I bought a copy of Russian for Dummies and have been boning up on simple phrases that may come in handy when I run the Baikal Ice Marathon next month.
Доброе утро, товарищ! Это великолепный день в России-матушке!
Good morning, comrade! It is a glorious day in Mother Russia!
Нет воды. Водка!
No water. Vodka!
Kaк далеко до следующей станции помощи?
How far is it to the next aid station?
Я не могу чувстсвовать свою мошонку.
I can no longer feel my scrotum.
By volume, Baikal is the world’s largest freshwater lake. It contains about 20% of Earth’s unfrozen surface fresh water, more than all the Great Lakes combined. It’s the world’s deepest lake, with a maximum depth of 5,387 feet, and the oldest, 25 million years. The lake is contained in a rift valley—a giant tear in the earth’s crust—which explains both its depth and its long, narrow shape.
While Baikal has been around since the Oligocene Epoch, people have only been running marathons across it for 12 years. The possibility of charting a marathon course across the lake is the result of a quirk of geography. The course traverses the lake near its southern tip, its narrowest point. Running is also made possible by the weather. Siberia, as you may have heard, is cold in winter. Lake Baikal is dependably frozen over from mid-February through March.
Well roughly dependably. The lake’s ice layer is highly variable. As a result, the organizers do not make a final determination of the route—including whether we will cross from west to east or east to west—until the day before the race. They’ve grown more circumspect in choosing the route since the tragedy of 2008 when Waclaw Pokorny of Krakow, Poland broke through the ice and drowned. (I jest. Waclaw was able to safely swim to shore.)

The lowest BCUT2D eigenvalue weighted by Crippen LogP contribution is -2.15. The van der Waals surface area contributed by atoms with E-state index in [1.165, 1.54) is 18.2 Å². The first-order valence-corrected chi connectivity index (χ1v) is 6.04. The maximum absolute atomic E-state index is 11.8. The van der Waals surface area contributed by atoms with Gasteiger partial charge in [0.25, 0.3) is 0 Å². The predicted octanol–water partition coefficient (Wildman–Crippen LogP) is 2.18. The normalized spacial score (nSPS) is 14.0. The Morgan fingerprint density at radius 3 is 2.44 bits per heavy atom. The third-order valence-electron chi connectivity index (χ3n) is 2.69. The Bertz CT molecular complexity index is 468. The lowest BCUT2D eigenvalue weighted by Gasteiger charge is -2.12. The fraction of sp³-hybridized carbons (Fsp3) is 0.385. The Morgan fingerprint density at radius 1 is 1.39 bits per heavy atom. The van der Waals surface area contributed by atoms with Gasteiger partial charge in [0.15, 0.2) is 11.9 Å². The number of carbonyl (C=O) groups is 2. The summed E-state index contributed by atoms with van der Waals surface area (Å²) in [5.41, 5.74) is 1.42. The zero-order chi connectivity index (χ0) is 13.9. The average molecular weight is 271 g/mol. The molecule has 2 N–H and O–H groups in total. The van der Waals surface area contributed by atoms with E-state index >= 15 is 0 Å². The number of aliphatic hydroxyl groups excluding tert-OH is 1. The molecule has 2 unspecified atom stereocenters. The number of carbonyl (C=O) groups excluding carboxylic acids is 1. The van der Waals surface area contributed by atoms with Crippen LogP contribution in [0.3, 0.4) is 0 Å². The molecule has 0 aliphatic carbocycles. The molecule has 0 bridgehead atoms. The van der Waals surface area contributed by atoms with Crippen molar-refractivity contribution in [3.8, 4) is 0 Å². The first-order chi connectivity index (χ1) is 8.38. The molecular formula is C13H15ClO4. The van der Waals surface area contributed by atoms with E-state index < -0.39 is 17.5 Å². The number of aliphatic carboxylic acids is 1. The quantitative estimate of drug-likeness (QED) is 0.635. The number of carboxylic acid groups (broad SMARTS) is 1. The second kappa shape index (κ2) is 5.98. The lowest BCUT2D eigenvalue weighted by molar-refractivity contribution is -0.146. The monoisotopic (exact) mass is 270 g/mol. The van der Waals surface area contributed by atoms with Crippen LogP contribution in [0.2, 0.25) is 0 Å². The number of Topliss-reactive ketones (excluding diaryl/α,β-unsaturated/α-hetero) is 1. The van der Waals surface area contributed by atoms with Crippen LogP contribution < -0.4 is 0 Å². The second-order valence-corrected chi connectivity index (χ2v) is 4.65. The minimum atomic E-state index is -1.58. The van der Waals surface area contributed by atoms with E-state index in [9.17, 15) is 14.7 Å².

The race organizers note that Baikal is privy to some 20 varieties of locally formed winds that are “notoriously difficult to predict.” Siberian khius, while not strong, produce particularly sharp and biting gusts that can “freeze one’s face…or penetrate to one’s body through any of tiny openings or holes in sports wear cloths.” (Note to self: check jacket for tiny openings and holes.)
The running surface itself, though remarkably flat, also changes en route. Near the eastern shore, the ice may be covered with a few inches of snow; on the west side, the ice is likely to be clear and polished to the sheen of a hockey rink. We’re also likely to encounter fields of kolobovnik. Not to be confused with the Uzbek national dish of the same name, these are sections of “pan or plated ice with granular tops of blurred color, frozen in the surface, which represent significant difficulty to run or even walk smoothly and require carefulness in fast moving on them.” (Note to self: Practice carefulness in fast moving.)
I think I’m ready for the khius and kolobovniks. In fact, as luck would have it, UPS just arrived and left a package containing a very important piece of gear.
Looks like I may not need Russian for Dummies after all.